BATON ROUGE, La. (WVUE) - Although a tanker collision closed down the Sunshine Bridge for a few hours Sunday afternoon (June 16), Louisiana traffic officials said the bridge did not sustain structural damage -- a relief for commuters who were unable to use the bridge for months late last year.
Drivers expressed frustration while Louisiana State Police diverted bridge traffic, forcing them to go the long way around. However, Rodney Mallet, spokesman for the Department of Transportation and Development, said everything worked the way it should have, preventing any major damage.
Owen Smith of Donaldsonville, Chuck Chesteen and Curtis Carter were only three of the travelers impacted by the closure. And while the bridge was only shut down for a few hours, all three drivers said they would be forced to travel that far -- or more -- just to get back on track.
“You have to go down to Gramercy and cross the bridge,” Carter said.
“That’s an extra two or three hours,” Smith said.
Thankfully, the bridge opened before the end of the day, but the closure was all too reminiscent of another recent of a recent extended closure. For months, the Sunshine Bridge was shut down while crews worked to repair it after a barge carrying a crane collided with the substructure, causing significant damage.
During that time, Smith said even getting to school was a headache.
“I was calling all my friends, because I have football workouts in the morning, and so we’re going to have to hitch a ride with coach or something to go all the way around, and some of them couldn’t even make it,” he said.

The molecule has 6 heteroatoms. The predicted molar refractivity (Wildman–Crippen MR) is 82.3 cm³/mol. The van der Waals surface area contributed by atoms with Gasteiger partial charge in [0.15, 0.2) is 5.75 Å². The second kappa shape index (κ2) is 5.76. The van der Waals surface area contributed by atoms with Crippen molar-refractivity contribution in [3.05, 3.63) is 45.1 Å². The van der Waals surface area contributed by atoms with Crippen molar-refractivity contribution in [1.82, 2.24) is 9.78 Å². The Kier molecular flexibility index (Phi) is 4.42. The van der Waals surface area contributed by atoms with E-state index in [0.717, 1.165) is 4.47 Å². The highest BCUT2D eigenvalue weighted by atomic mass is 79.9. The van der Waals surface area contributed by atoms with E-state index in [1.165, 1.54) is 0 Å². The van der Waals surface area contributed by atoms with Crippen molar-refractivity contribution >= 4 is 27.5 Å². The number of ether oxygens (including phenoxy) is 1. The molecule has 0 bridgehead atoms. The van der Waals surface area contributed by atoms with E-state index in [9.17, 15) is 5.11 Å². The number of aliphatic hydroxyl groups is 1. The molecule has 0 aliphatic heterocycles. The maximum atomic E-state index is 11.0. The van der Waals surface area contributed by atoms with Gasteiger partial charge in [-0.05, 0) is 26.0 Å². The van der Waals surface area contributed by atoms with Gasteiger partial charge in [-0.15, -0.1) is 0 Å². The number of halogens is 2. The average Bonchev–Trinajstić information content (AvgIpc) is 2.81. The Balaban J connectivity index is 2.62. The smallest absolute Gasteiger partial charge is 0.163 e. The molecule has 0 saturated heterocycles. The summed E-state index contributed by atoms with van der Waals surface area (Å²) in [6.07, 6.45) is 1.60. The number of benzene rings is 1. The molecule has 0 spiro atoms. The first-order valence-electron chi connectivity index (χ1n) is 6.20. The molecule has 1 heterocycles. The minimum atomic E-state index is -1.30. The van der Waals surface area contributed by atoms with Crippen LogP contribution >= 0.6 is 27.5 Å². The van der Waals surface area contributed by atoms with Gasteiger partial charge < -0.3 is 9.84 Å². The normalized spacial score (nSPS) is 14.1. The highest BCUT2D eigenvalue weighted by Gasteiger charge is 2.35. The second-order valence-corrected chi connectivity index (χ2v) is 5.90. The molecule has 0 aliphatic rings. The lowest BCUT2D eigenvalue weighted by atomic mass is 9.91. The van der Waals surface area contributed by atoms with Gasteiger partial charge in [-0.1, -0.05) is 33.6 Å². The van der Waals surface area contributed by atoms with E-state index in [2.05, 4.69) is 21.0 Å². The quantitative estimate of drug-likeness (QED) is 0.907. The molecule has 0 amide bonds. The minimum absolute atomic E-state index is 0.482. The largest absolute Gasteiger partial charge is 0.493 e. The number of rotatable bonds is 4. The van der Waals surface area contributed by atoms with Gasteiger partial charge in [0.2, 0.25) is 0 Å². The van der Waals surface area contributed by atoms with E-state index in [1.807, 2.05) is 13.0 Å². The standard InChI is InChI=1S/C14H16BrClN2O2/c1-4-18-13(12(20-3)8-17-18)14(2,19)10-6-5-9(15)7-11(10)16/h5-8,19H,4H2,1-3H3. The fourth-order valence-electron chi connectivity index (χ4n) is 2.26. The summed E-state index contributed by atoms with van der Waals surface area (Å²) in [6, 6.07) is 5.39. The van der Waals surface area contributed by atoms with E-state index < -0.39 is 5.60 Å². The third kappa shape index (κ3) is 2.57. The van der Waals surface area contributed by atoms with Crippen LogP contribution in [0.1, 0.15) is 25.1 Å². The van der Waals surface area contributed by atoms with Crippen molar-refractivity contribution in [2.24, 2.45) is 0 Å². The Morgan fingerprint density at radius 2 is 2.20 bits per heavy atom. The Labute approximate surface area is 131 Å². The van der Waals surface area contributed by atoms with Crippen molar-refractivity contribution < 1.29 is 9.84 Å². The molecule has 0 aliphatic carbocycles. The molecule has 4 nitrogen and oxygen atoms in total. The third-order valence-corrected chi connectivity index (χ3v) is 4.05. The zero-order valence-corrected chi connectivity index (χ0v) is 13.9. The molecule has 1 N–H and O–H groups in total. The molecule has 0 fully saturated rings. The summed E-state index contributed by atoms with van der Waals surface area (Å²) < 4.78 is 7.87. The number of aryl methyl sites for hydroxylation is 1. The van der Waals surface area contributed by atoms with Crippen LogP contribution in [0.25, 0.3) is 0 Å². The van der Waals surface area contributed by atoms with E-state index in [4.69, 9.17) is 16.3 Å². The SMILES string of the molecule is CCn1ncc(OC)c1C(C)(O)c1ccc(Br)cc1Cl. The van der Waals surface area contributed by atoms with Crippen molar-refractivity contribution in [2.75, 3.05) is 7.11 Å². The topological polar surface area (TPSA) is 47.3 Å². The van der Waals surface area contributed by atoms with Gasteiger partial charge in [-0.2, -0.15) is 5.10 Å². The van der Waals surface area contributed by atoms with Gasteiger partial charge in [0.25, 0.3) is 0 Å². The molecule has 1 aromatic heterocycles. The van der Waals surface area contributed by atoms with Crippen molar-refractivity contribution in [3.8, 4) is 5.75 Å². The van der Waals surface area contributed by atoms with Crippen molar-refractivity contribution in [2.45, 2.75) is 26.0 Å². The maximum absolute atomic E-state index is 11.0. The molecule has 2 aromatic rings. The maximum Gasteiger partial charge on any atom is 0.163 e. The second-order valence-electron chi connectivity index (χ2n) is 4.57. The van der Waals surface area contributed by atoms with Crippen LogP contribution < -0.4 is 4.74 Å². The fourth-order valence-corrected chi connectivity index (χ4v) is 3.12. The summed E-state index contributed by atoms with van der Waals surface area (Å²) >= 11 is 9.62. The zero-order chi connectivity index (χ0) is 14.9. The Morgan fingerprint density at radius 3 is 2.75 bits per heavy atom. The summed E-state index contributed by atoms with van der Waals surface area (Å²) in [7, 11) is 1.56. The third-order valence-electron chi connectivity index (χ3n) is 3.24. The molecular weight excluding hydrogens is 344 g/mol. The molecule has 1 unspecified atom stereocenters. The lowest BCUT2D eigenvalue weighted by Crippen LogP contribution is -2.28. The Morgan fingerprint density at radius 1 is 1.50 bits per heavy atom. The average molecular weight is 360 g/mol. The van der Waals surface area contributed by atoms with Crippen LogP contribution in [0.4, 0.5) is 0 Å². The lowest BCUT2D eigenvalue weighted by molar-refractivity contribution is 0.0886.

But Mallet said the latest bridge shutdown came under much different circumstance than the last closure.
“There’s a big difference,” Mallet said. “Because what happened then, was a crane that was over height hit the bridge and did damage to the substructure.”
According to Mallet, boat collisions aren’t that uncommon, which is why a fender system is in place, which Mallet likened to a guardrail to protect piers.
“We do have bridges throughout the state, across our waterways, and they do get hit from time to time, but they’re built to withstand most of those kind of collisions,” Mallet said. “They also have that fender system, which is put in place to prevent any kind of catastrophic damage when there’s a collision.”
Even so, some drivers believe there should be further safeguards to prevent complete closures of the Sunshine altogether.
“Do something to try to keep barges barges and stuff from hitting it. I don’t know what the solution is but there has to be something,” Chesteen said.
The DOTD said no one was injured in the collision, but that an exact cause was not yet known.